ISBN number: 978-92-95095-71-7

Celia Mather has been a writer on workers’ rights in the global economy since the early 1980s. She was the report-writer for the European (2005) and global (2006) conferences for domestic workers’ organizations, and then supported the International Domestic Workers’ Network by writing leaflets, newsletters, policy
documents, presentations and speeches, including during the process of winning their ILO Convention C189 in 2011.

Collection of Historical Working Materials

Bron: Beeldbank SALHA Objectnummer:WAA72004. Jaar: 1925.
Theo de Munnik
Time period: 1950–1998
Number of interviews: 6
Accessibility: Limited
Transcripts: Unknown
Period of interviews: 1997-1998

Interviews with former workers about their lives as workers in tanning and shoemaking, general social life and the future of the Netherlands and Europe.


Photo: Teachers and pupils of the Rijksvakschool voor Leerlooiers en Schoenmakers (later M.V.L.S.) in Waalwijk. Source: Image bank Streekarchief Langstraat Heusden Altena, Object number:WAA72004. Year:1925.

Bron: Beeldbank Streekarchief Langstraat Heusden Altena, Objectnummer: BRH00203

Ta Cuba mi ke bai

Proj. Cubag. AAINA (Archaeological- Anthropological Institute Netherlands Antilles) by Rose Mary Allen
Time period: 1917-1990
Number of interviews: unknown
Accessibility: unknown

Kept at the Central Historical Archive since 1998


Language: Papiamentu 



Oral history of Curaçao migrants who left for Cuba in the early 20th century to work in Cuban sugarcane fields.


“Ta Cuba mi ke bai” is the result of a study of the emigration of children from Curaçao to Cuba. This emigration peaked at the end of 1917 until 1921. Many Curaçao workers moved to Cuba to work in the sugar cane fields. There they met workers from other Caribbean islands, including Haiti, Jamaica, Barbados and also from Aruba, Bonaire and the islands above.

In a few years, some 2,300 Curaçaoans emigrated to Cuba. Rose Mary Allen visited old Curaçaoans who went to Cuba during that time and then returned to Curaçao. They were old, but could tell her a lot about Cuba and also about the reasons why they had gone to Cuba. And these were almost always economic reasons. There are still Curacaoans living in Cuba who went there at the time and stayed. That group intrigued Rose Mary Allen and she felt that her research would not be complete if she had not also visited these people in Cuba.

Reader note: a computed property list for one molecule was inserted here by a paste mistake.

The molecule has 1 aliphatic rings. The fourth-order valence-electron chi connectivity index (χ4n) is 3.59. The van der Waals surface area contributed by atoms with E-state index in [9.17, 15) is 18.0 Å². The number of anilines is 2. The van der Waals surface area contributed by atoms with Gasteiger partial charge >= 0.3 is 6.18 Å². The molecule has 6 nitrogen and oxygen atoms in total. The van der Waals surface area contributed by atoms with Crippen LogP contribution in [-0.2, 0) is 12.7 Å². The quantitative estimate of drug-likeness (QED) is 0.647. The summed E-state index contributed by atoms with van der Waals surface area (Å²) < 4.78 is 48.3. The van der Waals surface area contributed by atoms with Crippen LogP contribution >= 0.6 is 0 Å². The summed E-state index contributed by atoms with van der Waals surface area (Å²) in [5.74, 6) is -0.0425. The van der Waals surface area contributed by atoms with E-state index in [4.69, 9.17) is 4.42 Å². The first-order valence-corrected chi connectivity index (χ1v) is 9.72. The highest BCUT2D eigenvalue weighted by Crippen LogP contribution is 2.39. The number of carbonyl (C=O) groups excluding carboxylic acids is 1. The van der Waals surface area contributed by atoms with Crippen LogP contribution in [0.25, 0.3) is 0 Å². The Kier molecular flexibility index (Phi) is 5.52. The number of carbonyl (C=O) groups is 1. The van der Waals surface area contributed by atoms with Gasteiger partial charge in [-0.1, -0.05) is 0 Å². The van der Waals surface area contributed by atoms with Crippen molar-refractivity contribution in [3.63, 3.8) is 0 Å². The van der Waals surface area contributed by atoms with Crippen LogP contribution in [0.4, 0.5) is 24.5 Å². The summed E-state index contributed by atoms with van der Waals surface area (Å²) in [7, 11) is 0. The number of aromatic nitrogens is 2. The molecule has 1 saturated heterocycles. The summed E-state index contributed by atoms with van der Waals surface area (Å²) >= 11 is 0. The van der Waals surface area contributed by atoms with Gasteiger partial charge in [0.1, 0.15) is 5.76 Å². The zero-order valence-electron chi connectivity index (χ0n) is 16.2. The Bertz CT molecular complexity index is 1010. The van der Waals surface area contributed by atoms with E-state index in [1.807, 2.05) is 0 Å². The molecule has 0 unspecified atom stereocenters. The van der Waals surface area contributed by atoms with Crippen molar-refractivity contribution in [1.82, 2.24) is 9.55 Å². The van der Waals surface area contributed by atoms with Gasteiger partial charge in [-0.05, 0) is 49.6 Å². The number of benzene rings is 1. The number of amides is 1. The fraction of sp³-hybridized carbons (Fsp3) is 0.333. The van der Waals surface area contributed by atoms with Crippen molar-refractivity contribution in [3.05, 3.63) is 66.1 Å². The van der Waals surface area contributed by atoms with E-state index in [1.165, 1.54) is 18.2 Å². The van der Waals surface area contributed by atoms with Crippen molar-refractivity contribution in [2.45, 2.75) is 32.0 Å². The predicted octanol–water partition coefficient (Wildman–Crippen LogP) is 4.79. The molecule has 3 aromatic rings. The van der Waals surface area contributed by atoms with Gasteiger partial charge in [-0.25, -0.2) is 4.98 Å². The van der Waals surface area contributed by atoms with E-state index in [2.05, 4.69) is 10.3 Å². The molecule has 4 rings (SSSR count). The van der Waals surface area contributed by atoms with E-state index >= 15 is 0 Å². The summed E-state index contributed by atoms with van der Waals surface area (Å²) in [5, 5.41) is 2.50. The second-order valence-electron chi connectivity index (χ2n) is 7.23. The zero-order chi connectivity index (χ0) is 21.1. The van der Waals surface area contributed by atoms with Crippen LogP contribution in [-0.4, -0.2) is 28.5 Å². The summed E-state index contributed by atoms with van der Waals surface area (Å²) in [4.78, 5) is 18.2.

To get as complete a picture as possible of emigration to Cuba, the research was expanded by comparing testimonies with information from documents, such as official letters and newspapers.

Dutch housemaids

Owner: Barbara Henkes
Time period: 1920 - 1950
Number of interviews: 28
Accessibility: Contact for access.
Transcripts: Unknown

Barbara Henkes (1955); historian and journalist; active in the Groningen women’s movement and the CPN 1979-1982; received her PhD in 1995 with Heimat in Holland. German maids 1920-1950; publishes in the field of women’s studies, oral history and 20th century history; affiliated to the University of Groningen. These interviews with Dutch maids formed the basis for the book Kaatje ben je boven?


Javastraat The Hague, ca. 1900

Kaatje, ben je boven? : leven en werken van Nederlandse dienstbodes 1900- 1940

Authors: Barbara Henkes, Hanneke Oosterhof

Publisher: Sun, Nijmegen, 1985

EAN: 9789061682424

PDF of the publication

Deep into the 20th century, countless young, unmarried women were employed as servants: as morning maids, chamber or kitchen maids, day maids or farm maids. Why did they go into employment? How did they get a shift? What did they have to do? And were they prepared for it? What made a shift a good or a bad job? How did maids survive the tension between social distance and personal involvement within the employer’s family? The Kaatjes, Dina’s and Betsies regularly appear in literature, but in historiography the servant’s existence has hardly been addressed. Barbara Henkes and Hanneke Oosterhof open up this side of the often ‘hidden’ power relations within the private sphere and show how social developments affected it. They do so on the basis of archive material, trade union and women’s magazines, but also and especially on the basis of interviews with dozens of women who look back on their life as servants.